Eddie MurrayFootball Player, 1976-2000
Coach Larry Smith recruited Eddie Murray from Canada in 1976, launching a college career in which he shattered nearly every Tulane record for place kicking. That led to a remarkable 19 seasons in the NFL, distinguishing Murray as one of the few 44-year olds to don the uniform.
Murray was a key player in Smith’s rebuilding program, advancing from 2-9 in 1976 to an 8-3 regular-season record and a Liberty Bowl invitation in 1979. His 54-yard field goal in 1978 sparked a 24-21 win over Memphis and tied the record for the longest in Green Wave history, set by Mark Olivari in 1975.
Murray still shares the single-season record for PAT percentage, a perfect 35-for-35 in that 1979 season. He made 84-of-86 career PATs, and was 45-of-73 on field goal attempts.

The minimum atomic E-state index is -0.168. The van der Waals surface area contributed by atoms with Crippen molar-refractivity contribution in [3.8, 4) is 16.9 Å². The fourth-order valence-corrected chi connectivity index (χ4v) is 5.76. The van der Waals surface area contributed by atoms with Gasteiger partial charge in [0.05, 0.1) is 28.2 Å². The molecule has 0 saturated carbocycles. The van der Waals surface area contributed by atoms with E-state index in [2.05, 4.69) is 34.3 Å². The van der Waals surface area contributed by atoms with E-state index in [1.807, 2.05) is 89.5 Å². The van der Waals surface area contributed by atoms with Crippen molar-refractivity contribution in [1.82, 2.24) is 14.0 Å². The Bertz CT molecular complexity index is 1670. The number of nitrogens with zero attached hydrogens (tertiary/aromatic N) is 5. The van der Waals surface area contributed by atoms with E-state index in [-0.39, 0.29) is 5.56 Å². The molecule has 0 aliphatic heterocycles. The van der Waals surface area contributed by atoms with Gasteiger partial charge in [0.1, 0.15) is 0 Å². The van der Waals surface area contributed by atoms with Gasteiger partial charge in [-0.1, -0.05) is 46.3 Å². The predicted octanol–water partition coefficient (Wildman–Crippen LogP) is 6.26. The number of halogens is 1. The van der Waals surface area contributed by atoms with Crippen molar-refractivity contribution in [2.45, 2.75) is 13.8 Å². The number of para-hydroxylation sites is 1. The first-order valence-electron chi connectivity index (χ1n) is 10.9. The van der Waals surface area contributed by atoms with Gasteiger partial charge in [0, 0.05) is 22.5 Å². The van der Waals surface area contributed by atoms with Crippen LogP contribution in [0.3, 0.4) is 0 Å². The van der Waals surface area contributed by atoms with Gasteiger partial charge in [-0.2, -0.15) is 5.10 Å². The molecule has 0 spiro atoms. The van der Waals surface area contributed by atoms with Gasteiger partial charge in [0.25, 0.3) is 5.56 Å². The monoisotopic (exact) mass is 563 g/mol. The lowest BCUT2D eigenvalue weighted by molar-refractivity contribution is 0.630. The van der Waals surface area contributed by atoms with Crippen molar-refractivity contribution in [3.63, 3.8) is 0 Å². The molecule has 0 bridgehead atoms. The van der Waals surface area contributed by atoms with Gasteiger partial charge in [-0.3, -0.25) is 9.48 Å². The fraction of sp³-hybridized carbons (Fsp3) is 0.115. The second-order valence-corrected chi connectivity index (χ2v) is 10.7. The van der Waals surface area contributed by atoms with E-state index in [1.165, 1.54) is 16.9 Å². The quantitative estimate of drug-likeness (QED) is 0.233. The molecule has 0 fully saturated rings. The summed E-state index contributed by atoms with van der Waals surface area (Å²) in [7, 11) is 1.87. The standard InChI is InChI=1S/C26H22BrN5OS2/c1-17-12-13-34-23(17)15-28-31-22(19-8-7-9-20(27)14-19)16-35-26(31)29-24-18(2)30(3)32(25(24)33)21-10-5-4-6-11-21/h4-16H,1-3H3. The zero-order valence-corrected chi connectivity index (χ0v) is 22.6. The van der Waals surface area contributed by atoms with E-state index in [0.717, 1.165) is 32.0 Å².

In the 1979 Liberty Bowl on a rainy, sloppy field in Memphis, Murray booted two 26-yard field goals to take the Wave from a 6-0 deficit to a 6-6 tie against Penn State. But the Nittany Lions pulled it out on a last-minute field goal of their own.
Murray’s consistent performance earned him recognition from the media as a first-team, All-South Independent pick all four years. He was an honorable mention All-American by the Associated Press in 1978 and 1979 and earned honorable mention All-America honors from The Sporting News in 1979. Murray was named first team All-Louisiana in 1979 and honorable mention on the same team in 1976 and 1977. Murray was honored by his alma mater when he was inducted into the Tulane Athletics Hall of Fame in 1987.
His remarkable career in the NFL began as a seventh-round draft pick by the Detroit Lions in 1980. He spent his first 12 years with the Lions. Murray also played for Kansas City, Tampa Bay, Dallas (twice), Philadelphia, Minnesota and Washington (twice).
Murray topped 100 points scored in five seasons (1980, ’81, ’85, ’93 and ’95) with a career-high 122 for Dallas in ’93. When he suited up for the Redskins in 2000, he became the sixth-oldest player to wear an NFL uniform (at age 44), and the oldest since Steve DeBerg played for the Atlanta Falcons in 1998.